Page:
Please welcome our newest contributor Tim Pearce to the team! Tim joins us with a keen interest in writing and a current obsession with Blizzard’s upcoming release, Overwatch. Make him welcome in the comments below or on Twitter @PlayNicePlayNow …
Sometimes the simplest things are always best. Like racing an RC car around a track, jumping through blue and orange portals, or even climbing a tower as a circular shaped droid in Upwards, Lonely Robot.
Similar to an old school classic known as Nebulus, Upwards, Lonely Robot has you playing the little guy as he/she/it rotates around the tower and jumps over to the next platform. The robot only communicates with you through short buzz sounds, but still manages to show a lot of character, kind of like BB-8 (Except no thumbs up options, sadly – Ed). It’s hard to put down your controller, you just want to fight for the little champ the entire time. But why is it climbing the tower I hear you ask? To find its creator, Matt, a scientist who is trapped atop one of said towers. As the story unfolds, however, you’ll discover the real reason goes far deeper.
You’ll face many obstacles as you jump your way up each tower, from robotic insects, crumbling or illusionary platforms, to the dangerous and unforgiving purple death cloud. These will challenge your reflexes and force you to change your strategy as you go. The robot’s charge also acts as a countdown timer and will decrease gradually, so if you are struck by an enemy or run out of charge, you’ll fail the level. That’s why you must collect power-ups along the way, which come in the form of fruit. I’m not entirely sure why it’s fruit though. It could have easily been batteries or a glowing orb. There’s always been an obsession in video games to collect fruit, of course, but maybe the developers are trying to tell us something? Either way, you’ll be snacking on apples, pears or strawberries to keep you charged and climbing.
The game offers other modes of play aside from the story campaign, including infinite and duel mode. All three modes are as simple as their descriptions. Play the story, climb for eternity or compete with your friends via local split-screen or by hosting a game online. It also offers many options for customizing your play, or you can just randomize if you’re feeling mad enough.
Its sound design won’t blow you away, it’s not really meant to. It gets the job done, no muss, no fuss. However, it is unfortunate that the music is limited to only a few soundtracks. Perhaps some more rocking tunes or electro could have helped to increase the urgency. In comparison, the graphics are quite impressive, with excellent animations and a solid frame rate. Some variety in the time of day would have been appreciated, and could also have added more to the challenge by hiding some platforms in the dark, only to be lit by swinging lamps, a head light to force a change in strategy. Maybe in a future update.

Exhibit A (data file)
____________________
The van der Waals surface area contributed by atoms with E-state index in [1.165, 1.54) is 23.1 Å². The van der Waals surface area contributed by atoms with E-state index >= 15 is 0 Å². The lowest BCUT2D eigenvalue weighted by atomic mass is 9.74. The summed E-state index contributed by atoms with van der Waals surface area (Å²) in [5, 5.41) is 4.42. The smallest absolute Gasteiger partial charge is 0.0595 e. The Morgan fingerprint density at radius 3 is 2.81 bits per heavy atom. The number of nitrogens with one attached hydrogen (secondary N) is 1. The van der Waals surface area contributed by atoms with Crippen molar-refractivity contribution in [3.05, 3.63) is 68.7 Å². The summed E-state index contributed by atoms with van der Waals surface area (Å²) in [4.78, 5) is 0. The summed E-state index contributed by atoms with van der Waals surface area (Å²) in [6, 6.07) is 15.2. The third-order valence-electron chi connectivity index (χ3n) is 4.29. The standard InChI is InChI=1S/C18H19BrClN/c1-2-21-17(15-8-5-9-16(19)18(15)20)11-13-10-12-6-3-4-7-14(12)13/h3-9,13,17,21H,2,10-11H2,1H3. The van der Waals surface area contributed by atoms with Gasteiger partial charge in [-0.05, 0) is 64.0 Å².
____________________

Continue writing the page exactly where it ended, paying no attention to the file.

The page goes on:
In addition to tight and responsive controls, you’re given the option to use an Xbox controller, which is nice for those of us geared towards console games. The movement does a good job to simulate rolling like a ball. At times, when I was close to an edge, I felt the robot dip before springing to the next platform. Sensing this I managed to save myself a few times before falling thirty stories to uncertain doom.
Upwards, Lonely Robot is a far cry from developer Kasedo Games’ previous titles, such as Hegemony Rome: The Rise of Caesar, where you manage an army, or the turn-based RPG Crowntakers. Here the plan is as simple as climbing the tower.
It’s fascinating to see games with the most straightforward designs making huge comebacks in recent years. I wasn’t surprised by how the fun and addictive the gameplay became as it pulled me in to reach the top of just one more tower. I really enjoyed Upwards, Lonely Robot. Give me a rolling robot and a hero quest any day of the week!
Upwards, Lonely Robot is available now on Steam. If you play it, by all means let us know what you think in the comments below.
Tim Pearce is a freelance writer for PN2.